Enjoying my first cup of coffee this morning I found a rare fly fishing show on the television, watching a few minutes while I sipped myself fully awake. ‘Tis November and the off season for the dry fly angler, and a time that many are talking of and wishing for some dream fishing adventure.
The show I watched idly of course offered it’s own suggestion: Alaska on a budget! A measly $3,000 gets you a week with a bed to sleep in, a kitchen to cook in, and a small boat to fish out of. It doesn’t get you to Alaska, nor feed you, nor provide a guide; strictly a do it yourself adventure. There is an appeal to that idea I admit, though I expect that by the time you figure airfare, food, taxes, etc. you will double that figure. Though I am generally not an angler who fishes with guides, Alaska is the kind of place where a guide would make a great deal of sense, both for improved odds of success and personal safety. Though this particular destination mentioned that guides were available, the cost of the service wasn’t mentioned. My guess would be to triple that starting figure, then add another grand for gratuities and contingencies. Welcome to the ten thousand dollar dream trip category.
I have a few friends who take fishing trips like that, and once or twice one of them has truly had his angling dreams come true; at least for a week. I am not one of those guys who is inclined to gamble a small fortune upon the vagaries of an unknown climate, whimsically variable river conditions, and the devious delights the Red Gods seem to plan for fishermen. Yes, I would love to fish Montana, or Patagonia, and certainly Alaska, but such excursions are not within the realm of possibility for me and, even if they were, I am not inclined to take the big gamble. I plotted a surer course for living my dream.
When I was toiling in the trenches for more than forty years, I had one angling dream that stayed foremost in my mind. It was my hope to spend one full season angling the Catskill rivers I grew to love through twenty-five years of all too brief visits and gorgeous memories. I really didn’t dare to hope that I might retire in the shadows of these mountains. That too seemed out of reach.
When my health began a downward spiral a decade ago, I fought with everything I had to recover from each blow, just in time it often seemed to stand and take the next one. When life offered a chance to catch my breath, I often thought of my angling dream: a season in the Catskills.
I was lucky enough to weather the storms, and to find a way to survive and actually contemplate retirement near to the rivers of my heart. When it seemed to be nearly in my grasp, I found another battle and scratched out a small victory, emerging here, with a small house close to the rivers that feed my soul. We live simply in these quiet surroundings, and I am blessed to spend my days upon the rivers of my heart. I had dreamed of one season; I have enjoyed three, and hope there are many more upon the horizon.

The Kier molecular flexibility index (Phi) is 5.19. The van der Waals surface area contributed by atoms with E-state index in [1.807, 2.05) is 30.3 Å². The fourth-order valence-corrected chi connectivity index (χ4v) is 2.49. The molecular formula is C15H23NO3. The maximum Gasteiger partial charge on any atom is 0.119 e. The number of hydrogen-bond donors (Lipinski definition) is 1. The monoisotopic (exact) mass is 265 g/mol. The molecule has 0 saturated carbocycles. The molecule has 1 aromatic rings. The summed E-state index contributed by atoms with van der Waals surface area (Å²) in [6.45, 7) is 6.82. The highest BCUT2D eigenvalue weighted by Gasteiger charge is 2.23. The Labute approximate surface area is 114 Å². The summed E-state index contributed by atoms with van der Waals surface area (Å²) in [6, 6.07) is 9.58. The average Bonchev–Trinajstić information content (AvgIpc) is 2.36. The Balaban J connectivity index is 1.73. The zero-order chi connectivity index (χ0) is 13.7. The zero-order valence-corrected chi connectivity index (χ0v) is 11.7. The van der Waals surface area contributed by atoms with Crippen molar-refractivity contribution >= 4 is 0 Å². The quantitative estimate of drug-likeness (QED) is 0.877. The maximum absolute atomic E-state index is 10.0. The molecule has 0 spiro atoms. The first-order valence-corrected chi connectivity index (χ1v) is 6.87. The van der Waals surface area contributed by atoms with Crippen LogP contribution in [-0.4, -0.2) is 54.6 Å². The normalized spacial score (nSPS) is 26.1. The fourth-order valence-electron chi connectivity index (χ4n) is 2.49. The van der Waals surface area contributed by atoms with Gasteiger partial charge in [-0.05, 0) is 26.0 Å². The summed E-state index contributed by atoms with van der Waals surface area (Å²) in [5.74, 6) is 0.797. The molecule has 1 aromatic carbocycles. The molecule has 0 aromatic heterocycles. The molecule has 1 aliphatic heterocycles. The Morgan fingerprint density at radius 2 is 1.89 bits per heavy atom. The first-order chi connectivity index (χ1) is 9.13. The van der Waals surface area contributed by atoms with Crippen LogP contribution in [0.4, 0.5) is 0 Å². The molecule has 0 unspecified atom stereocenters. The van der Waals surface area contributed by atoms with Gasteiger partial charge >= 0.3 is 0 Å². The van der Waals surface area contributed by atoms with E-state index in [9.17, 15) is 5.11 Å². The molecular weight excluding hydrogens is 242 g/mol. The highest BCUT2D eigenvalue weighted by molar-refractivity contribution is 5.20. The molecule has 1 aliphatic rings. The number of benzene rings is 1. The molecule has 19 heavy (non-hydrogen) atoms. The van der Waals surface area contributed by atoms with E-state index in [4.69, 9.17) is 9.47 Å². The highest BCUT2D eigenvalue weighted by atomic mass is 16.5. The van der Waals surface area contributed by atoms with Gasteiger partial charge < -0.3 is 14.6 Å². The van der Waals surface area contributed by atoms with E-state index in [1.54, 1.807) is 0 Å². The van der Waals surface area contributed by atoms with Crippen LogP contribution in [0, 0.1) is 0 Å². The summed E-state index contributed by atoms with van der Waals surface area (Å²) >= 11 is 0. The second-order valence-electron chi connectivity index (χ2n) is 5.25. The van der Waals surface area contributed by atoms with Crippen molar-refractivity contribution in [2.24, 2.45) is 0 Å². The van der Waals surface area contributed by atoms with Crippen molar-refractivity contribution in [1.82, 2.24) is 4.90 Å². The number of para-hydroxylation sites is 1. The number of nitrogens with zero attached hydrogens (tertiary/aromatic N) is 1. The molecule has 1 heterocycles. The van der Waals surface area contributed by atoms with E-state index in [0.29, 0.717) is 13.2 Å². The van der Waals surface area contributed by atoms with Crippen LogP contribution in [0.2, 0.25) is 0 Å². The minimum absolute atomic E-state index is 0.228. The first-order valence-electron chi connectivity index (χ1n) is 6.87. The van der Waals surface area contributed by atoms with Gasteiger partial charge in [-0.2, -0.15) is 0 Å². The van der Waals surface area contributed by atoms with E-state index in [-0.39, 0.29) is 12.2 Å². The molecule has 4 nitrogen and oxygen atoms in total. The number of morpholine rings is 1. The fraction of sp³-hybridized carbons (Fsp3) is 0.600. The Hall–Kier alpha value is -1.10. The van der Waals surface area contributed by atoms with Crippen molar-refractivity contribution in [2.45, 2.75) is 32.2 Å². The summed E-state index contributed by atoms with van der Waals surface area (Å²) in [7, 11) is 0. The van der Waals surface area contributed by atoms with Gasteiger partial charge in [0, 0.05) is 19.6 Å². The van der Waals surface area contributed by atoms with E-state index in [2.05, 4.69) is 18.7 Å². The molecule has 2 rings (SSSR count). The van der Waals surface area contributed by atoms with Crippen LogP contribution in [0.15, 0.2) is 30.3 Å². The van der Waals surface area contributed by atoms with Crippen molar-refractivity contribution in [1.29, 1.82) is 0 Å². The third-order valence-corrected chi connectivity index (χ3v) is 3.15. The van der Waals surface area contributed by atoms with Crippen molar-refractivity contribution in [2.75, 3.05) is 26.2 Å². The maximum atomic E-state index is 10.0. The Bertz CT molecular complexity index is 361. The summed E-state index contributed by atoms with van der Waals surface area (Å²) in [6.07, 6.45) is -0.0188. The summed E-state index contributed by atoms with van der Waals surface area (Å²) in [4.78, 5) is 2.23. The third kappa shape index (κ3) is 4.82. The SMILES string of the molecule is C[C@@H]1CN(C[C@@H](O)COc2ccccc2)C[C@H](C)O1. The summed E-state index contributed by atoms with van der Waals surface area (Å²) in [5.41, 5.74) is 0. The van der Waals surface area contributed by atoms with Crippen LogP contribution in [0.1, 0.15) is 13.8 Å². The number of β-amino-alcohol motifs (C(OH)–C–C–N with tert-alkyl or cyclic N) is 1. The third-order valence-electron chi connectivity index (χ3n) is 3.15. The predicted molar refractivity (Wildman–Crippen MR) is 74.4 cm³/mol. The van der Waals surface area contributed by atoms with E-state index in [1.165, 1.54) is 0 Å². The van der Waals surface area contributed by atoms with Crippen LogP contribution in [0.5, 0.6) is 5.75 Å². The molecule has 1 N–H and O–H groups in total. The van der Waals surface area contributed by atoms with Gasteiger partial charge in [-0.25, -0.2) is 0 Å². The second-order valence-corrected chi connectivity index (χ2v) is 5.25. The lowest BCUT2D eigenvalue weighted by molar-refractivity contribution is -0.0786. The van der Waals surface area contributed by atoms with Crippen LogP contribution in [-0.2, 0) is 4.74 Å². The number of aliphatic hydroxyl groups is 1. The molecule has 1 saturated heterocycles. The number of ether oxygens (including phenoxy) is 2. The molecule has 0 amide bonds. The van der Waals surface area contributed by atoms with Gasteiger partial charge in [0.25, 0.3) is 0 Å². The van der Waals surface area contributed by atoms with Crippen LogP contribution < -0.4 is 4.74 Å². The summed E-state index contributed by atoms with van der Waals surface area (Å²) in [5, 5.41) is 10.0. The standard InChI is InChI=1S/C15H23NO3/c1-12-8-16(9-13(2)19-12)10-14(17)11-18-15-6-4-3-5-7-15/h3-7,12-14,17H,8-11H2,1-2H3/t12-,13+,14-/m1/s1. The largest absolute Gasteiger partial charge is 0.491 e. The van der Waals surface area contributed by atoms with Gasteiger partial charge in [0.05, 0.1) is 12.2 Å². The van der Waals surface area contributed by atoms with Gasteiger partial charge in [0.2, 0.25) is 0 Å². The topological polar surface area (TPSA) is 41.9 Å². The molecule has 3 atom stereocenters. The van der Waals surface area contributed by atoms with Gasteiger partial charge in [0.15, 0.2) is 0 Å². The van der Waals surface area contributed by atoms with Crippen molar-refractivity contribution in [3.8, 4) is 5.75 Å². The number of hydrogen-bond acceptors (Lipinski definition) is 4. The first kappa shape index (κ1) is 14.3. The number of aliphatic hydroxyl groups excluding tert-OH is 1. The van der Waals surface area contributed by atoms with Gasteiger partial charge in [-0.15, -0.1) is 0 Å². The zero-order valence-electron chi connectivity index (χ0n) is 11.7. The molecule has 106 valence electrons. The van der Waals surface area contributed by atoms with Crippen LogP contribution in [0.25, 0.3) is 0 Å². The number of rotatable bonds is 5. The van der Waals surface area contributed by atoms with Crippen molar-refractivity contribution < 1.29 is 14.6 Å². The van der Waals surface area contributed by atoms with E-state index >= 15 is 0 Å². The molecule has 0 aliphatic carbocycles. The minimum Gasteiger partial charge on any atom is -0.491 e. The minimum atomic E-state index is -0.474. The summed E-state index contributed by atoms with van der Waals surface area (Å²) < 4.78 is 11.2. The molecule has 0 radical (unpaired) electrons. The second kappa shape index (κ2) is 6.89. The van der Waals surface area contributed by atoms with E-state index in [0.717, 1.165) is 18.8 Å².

At times I still feel that I live on borrowed time. I do my best to keep the enemies of my health and longevity at bay, but life is a gift that may be taken away at any moment. The past three seasons have been the best of my life. I have been blessed to share time on my rivers with my three best friends, to while away the quiet hours tying hundreds of dozens of dry flies and, best of all, to cast them upon the bright waters with the lithe bamboo rods and vintage reels that I love.
Moments in time define the seasons of the rivers of my heart. Each day offers promise: some, simple moments of quiet contemplation; others the thrill of arching rods and singing reels, or the heart stopping explosion of a grouse suddenly aloft, weaving effortlessly through the branches!
If I could crystallize one moment and suspend it in time, it might well be the five sequential leaps and startling run of a wild Delaware rainbow on a bright June morning last spring. My seventy year old Granger bamboo rod arched deeply, and the reel literally screamed with the energy of that great fish as it rocketed skyward over and over, and then away. Could that moment be etched more indelibly in my mind had it occurred in Patagonia or Alaska? No. It lives for me as I return to that place often each season. I stand and relive that incomparable thrill, just before I make the cast that might well provide the next one; right here at home!